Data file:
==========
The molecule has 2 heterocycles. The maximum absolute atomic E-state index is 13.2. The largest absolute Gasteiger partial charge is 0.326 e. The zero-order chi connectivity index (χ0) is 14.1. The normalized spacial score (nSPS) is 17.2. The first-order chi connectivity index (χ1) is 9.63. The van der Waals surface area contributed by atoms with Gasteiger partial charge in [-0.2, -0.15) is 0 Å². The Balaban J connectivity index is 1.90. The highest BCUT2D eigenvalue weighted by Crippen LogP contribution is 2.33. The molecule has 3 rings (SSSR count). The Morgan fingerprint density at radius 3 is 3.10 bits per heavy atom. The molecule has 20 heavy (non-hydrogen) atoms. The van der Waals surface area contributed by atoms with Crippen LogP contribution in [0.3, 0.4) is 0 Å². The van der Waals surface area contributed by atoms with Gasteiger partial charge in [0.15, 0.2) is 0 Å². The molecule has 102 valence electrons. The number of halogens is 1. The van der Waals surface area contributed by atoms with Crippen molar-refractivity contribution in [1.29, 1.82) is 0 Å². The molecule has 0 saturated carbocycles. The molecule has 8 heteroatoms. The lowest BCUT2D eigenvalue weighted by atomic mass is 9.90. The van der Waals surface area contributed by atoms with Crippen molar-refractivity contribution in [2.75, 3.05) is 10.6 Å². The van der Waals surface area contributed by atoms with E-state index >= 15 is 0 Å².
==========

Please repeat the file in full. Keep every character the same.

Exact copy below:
The molecule has 2 heterocycles. The maximum absolute atomic E-state index is 13.2. The largest absolute Gasteiger partial charge is 0.326 e. The zero-order chi connectivity index (χ0) is 14.1. The normalized spacial score (nSPS) is 17.2. The first-order chi connectivity index (χ1) is 9.63. The van der Waals surface area contributed by atoms with Gasteiger partial charge in [-0.2, -0.15) is 0 Å². The Balaban J connectivity index is 1.90. The highest BCUT2D eigenvalue weighted by Crippen LogP contribution is 2.33. The molecule has 3 rings (SSSR count). The Morgan fingerprint density at radius 3 is 3.10 bits per heavy atom. The molecule has 20 heavy (non-hydrogen) atoms. The van der Waals surface area contributed by atoms with Crippen LogP contribution in [0.3, 0.4) is 0 Å². The van der Waals surface area contributed by atoms with Gasteiger partial charge in [0.15, 0.2) is 0 Å². The molecule has 102 valence electrons. The number of halogens is 1. The van der Waals surface area contributed by atoms with Crippen molar-refractivity contribution in [1.29, 1.82) is 0 Å². The molecule has 0 saturated carbocycles. The molecule has 8 heteroatoms. The lowest BCUT2D eigenvalue weighted by atomic mass is 9.90. The van der Waals surface area contributed by atoms with Crippen molar-refractivity contribution in [2.75, 3.05) is 10.6 Å². The van der Waals surface area contributed by atoms with E-state index >= 15 is 0 Å².